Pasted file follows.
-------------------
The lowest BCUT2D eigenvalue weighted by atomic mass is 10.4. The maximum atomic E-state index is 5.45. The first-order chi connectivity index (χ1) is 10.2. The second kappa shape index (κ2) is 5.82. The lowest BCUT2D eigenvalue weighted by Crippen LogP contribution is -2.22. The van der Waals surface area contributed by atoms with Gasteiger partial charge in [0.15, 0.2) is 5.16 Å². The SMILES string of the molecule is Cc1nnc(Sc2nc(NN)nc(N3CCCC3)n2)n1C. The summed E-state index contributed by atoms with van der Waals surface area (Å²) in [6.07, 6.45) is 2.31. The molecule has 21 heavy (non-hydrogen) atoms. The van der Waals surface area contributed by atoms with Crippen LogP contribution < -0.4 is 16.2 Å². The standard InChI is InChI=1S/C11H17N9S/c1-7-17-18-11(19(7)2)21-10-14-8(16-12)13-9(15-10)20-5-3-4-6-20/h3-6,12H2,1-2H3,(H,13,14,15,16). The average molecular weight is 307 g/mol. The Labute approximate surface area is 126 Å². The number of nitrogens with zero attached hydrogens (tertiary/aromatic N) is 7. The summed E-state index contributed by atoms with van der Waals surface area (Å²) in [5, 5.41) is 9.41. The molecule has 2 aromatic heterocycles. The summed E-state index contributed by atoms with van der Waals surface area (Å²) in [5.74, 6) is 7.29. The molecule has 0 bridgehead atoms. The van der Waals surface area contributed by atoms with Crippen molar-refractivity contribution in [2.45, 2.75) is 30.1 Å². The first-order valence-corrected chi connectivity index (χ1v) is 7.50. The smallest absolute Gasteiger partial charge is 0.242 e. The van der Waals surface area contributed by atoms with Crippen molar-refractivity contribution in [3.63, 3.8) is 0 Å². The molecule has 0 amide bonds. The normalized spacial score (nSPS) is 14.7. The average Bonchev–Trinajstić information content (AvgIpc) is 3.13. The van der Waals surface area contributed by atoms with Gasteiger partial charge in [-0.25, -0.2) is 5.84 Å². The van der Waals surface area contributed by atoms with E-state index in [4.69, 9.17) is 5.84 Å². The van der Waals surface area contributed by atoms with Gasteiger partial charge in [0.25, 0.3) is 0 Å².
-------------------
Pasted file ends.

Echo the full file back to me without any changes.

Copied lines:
The lowest BCUT2D eigenvalue weighted by atomic mass is 10.4. The maximum atomic E-state index is 5.45. The first-order chi connectivity index (χ1) is 10.2. The second kappa shape index (κ2) is 5.82. The lowest BCUT2D eigenvalue weighted by Crippen LogP contribution is -2.22. The van der Waals surface area contributed by atoms with Gasteiger partial charge in [0.15, 0.2) is 5.16 Å². The SMILES string of the molecule is Cc1nnc(Sc2nc(NN)nc(N3CCCC3)n2)n1C. The summed E-state index contributed by atoms with van der Waals surface area (Å²) in [6.07, 6.45) is 2.31. The molecule has 21 heavy (non-hydrogen) atoms. The van der Waals surface area contributed by atoms with Crippen LogP contribution < -0.4 is 16.2 Å². The standard InChI is InChI=1S/C11H17N9S/c1-7-17-18-11(19(7)2)21-10-14-8(16-12)13-9(15-10)20-5-3-4-6-20/h3-6,12H2,1-2H3,(H,13,14,15,16). The average molecular weight is 307 g/mol. The Labute approximate surface area is 126 Å². The number of nitrogens with zero attached hydrogens (tertiary/aromatic N) is 7. The summed E-state index contributed by atoms with van der Waals surface area (Å²) in [5, 5.41) is 9.41. The molecule has 2 aromatic heterocycles. The summed E-state index contributed by atoms with van der Waals surface area (Å²) in [5.74, 6) is 7.29. The molecule has 0 bridgehead atoms. The van der Waals surface area contributed by atoms with Crippen molar-refractivity contribution in [2.45, 2.75) is 30.1 Å². The first-order valence-corrected chi connectivity index (χ1v) is 7.50. The smallest absolute Gasteiger partial charge is 0.242 e. The van der Waals surface area contributed by atoms with Crippen molar-refractivity contribution in [3.63, 3.8) is 0 Å². The molecule has 0 amide bonds. The normalized spacial score (nSPS) is 14.7. The average Bonchev–Trinajstić information content (AvgIpc) is 3.13. The van der Waals surface area contributed by atoms with Gasteiger partial charge in [-0.25, -0.2) is 5.84 Å². The van der Waals surface area contributed by atoms with E-state index in [4.69, 9.17) is 5.84 Å². The van der Waals surface area contributed by atoms with Gasteiger partial charge in [0.25, 0.3) is 0 Å².